Mohammed Wanted a Book

Mohammed referred in his writings to the “People of the Book”, again signalling the uniqueness of the Judeo-Christian tradition of holding holy texts in high regard and promoting copies of those books. There are no other people on earth who would be so readily identified as the people of the book.

It seems that Mohammed had such high regard for the benefits of having a national holy book that he wanted the Arabic people to have such for themselves.

Spawning Books

Christianity and the interest it created, led to new books emerging in the first few centuries after Christ. Once again, as we saw at Qumran, a primary emphasis went to copying the Scriptural works. However Pseudoepigraphical works again emerged, some with ridiculous and obviously imaginary material. Also emerging were works that aimed to provide codified rules for communal life, drawing from the teachings of Christ and mixing that with various other elements.

The rich textual heritage of Judaism fed into the wide distribution of New Testament texts, but also played into the existing pattern of people creating their own written material.

Today, of course, everyone is an author. New books are appearing daily. And, with the web and electronic communication at our disposal the world is being drowned in text. In the midst of it all we need to keep our eyes fixed on holy writ, those texts which are God-given, not man made.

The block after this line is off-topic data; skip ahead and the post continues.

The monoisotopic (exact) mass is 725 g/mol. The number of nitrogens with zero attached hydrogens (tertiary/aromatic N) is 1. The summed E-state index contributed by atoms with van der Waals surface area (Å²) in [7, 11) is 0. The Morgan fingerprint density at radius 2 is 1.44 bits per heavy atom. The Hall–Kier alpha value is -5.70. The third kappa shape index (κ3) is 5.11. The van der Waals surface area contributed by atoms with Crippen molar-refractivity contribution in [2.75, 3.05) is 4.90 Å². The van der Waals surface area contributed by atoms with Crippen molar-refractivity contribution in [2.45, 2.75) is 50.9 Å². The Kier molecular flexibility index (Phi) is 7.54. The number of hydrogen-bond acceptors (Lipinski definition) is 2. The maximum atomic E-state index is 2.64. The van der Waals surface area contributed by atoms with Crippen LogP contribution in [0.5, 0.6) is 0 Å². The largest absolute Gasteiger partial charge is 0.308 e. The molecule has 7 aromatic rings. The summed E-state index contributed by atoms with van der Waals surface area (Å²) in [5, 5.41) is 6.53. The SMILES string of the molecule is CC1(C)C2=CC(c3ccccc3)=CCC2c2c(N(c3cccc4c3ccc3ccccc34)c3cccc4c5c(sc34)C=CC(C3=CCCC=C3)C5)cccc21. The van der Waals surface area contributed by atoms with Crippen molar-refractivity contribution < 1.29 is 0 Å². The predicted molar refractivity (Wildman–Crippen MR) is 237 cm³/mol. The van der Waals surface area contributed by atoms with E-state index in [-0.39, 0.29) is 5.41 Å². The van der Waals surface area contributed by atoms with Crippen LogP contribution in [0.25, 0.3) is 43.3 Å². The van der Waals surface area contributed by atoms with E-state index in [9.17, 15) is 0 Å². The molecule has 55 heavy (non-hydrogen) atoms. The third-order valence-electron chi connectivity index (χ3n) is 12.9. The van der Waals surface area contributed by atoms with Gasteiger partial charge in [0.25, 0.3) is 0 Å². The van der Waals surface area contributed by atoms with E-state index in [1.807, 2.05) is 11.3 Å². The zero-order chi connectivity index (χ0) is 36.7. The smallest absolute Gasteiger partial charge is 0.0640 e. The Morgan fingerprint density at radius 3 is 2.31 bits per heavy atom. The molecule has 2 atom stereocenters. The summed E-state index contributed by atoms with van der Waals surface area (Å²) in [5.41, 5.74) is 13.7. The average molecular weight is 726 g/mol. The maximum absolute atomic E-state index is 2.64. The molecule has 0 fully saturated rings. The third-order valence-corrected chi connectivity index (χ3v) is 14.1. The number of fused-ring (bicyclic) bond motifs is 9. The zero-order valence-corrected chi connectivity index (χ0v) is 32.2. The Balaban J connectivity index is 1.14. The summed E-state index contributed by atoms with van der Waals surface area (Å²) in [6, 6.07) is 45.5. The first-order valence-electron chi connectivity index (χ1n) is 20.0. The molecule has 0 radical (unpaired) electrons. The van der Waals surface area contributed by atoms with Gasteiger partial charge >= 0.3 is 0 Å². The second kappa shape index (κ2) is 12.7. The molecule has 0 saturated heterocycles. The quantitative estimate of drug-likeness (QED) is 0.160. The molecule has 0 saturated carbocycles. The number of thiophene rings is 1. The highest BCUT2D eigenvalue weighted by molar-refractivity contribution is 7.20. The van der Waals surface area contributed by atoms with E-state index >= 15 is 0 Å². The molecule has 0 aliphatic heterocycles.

May God’s Word dwell in your hearts richly.

“Let the word of Christ dwell in you richly in all wisdom; teaching and admonishing one another in psalms and hymns and spiritual songs, singing with grace in your hearts to the Lord.” Colossians 3:16

Daniel Webster Whittle the One Arm Convert

Daniel Webster Whittle was born at Chicopee Falls, Massachusetts on November 22 in Massachusetts, in 1840, named after the American politician Daniel Webster.

During the Civil War he marched with General Sherman as he blazed his way through the Southern States. At the battle of Vicksburg Whittle lost his right arm and was taken prisoner by the Confederate Army.

But like thousands of others – in both the Northern and Southern troops – Whittle came to a saving knowledge of Christ. It has been estimated that over 100,000 were converted in the Union Army … and approximately 150,000 among the Confederates (Christian History Magazine, Volume 33).

While in the Confederate hospital, recovering from his injury, Whittle looked for something to read and found a New Testament. Its message touched him but he resisted faith in Christ.